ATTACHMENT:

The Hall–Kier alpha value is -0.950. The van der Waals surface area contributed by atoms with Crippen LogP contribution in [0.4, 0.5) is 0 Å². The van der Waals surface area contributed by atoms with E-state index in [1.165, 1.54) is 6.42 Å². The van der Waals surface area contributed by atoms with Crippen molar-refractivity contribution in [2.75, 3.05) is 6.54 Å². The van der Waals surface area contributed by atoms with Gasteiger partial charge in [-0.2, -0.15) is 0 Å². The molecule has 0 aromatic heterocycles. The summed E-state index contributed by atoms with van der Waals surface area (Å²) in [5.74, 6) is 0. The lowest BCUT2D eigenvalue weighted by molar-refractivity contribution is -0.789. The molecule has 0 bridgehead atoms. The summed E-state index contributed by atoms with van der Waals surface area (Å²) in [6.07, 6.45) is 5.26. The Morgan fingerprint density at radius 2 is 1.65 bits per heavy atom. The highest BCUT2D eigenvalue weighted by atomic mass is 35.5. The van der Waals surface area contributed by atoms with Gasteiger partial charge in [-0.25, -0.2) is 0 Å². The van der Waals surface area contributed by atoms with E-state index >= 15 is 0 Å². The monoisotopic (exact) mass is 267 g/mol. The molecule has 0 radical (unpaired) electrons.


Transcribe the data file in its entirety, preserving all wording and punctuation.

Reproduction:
The Hall–Kier alpha value is -0.950. The van der Waals surface area contributed by atoms with Crippen LogP contribution in [0.4, 0.5) is 0 Å². The van der Waals surface area contributed by atoms with E-state index in [1.165, 1.54) is 6.42 Å². The van der Waals surface area contributed by atoms with Crippen molar-refractivity contribution in [2.75, 3.05) is 6.54 Å². The van der Waals surface area contributed by atoms with Gasteiger partial charge in [-0.2, -0.15) is 0 Å². The molecule has 0 aromatic heterocycles. The summed E-state index contributed by atoms with van der Waals surface area (Å²) in [5.74, 6) is 0. The lowest BCUT2D eigenvalue weighted by molar-refractivity contribution is -0.789. The molecule has 0 bridgehead atoms. The summed E-state index contributed by atoms with van der Waals surface area (Å²) in [6.07, 6.45) is 5.26. The Morgan fingerprint density at radius 2 is 1.65 bits per heavy atom. The highest BCUT2D eigenvalue weighted by atomic mass is 35.5. The van der Waals surface area contributed by atoms with Gasteiger partial charge in [-0.25, -0.2) is 0 Å². The van der Waals surface area contributed by atoms with E-state index >= 15 is 0 Å². The monoisotopic (exact) mass is 267 g/mol. The molecule has 0 radical (unpaired) electrons.